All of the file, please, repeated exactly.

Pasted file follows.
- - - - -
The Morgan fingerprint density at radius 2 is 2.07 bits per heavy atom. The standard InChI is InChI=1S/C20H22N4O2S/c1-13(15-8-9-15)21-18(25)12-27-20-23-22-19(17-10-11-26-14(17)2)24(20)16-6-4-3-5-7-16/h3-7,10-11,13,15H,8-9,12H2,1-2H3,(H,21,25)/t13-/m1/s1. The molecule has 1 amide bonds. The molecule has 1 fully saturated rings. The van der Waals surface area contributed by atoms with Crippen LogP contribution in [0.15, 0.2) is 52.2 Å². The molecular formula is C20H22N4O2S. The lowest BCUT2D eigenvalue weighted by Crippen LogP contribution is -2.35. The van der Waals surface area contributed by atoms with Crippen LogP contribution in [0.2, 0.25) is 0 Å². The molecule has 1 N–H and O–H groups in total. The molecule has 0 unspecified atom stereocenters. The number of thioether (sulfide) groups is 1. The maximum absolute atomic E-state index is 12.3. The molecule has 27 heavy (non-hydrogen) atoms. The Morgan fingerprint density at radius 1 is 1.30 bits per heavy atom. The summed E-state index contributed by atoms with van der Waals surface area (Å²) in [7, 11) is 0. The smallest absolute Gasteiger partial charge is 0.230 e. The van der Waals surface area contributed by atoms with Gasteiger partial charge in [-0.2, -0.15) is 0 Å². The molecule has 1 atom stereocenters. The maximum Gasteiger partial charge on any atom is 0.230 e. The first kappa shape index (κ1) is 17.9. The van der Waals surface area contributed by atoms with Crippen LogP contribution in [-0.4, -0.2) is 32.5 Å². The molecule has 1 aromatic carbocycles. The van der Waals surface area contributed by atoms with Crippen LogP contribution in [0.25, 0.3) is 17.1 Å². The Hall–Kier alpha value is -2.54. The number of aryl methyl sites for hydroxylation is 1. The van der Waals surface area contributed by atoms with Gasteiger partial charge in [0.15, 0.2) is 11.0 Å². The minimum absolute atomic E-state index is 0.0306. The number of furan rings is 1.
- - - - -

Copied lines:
The Morgan fingerprint density at radius 2 is 2.07 bits per heavy atom. The standard InChI is InChI=1S/C20H22N4O2S/c1-13(15-8-9-15)21-18(25)12-27-20-23-22-19(17-10-11-26-14(17)2)24(20)16-6-4-3-5-7-16/h3-7,10-11,13,15H,8-9,12H2,1-2H3,(H,21,25)/t13-/m1/s1. The molecule has 1 amide bonds. The molecule has 1 fully saturated rings. The van der Waals surface area contributed by atoms with Crippen LogP contribution in [0.15, 0.2) is 52.2 Å². The molecular formula is C20H22N4O2S. The lowest BCUT2D eigenvalue weighted by Crippen LogP contribution is -2.35. The van der Waals surface area contributed by atoms with Crippen LogP contribution in [0.2, 0.25) is 0 Å². The molecule has 1 N–H and O–H groups in total. The molecule has 0 unspecified atom stereocenters. The number of thioether (sulfide) groups is 1. The maximum absolute atomic E-state index is 12.3. The molecule has 27 heavy (non-hydrogen) atoms. The Morgan fingerprint density at radius 1 is 1.30 bits per heavy atom. The summed E-state index contributed by atoms with van der Waals surface area (Å²) in [7, 11) is 0. The smallest absolute Gasteiger partial charge is 0.230 e. The van der Waals surface area contributed by atoms with Gasteiger partial charge in [-0.2, -0.15) is 0 Å². The molecule has 1 atom stereocenters. The maximum Gasteiger partial charge on any atom is 0.230 e. The first kappa shape index (κ1) is 17.9. The van der Waals surface area contributed by atoms with Crippen LogP contribution in [-0.4, -0.2) is 32.5 Å². The molecule has 1 aromatic carbocycles. The van der Waals surface area contributed by atoms with Crippen LogP contribution in [0.25, 0.3) is 17.1 Å². The Hall–Kier alpha value is -2.54. The number of aryl methyl sites for hydroxylation is 1. The van der Waals surface area contributed by atoms with Gasteiger partial charge in [0.15, 0.2) is 11.0 Å². The minimum absolute atomic E-state index is 0.0306. The number of furan rings is 1.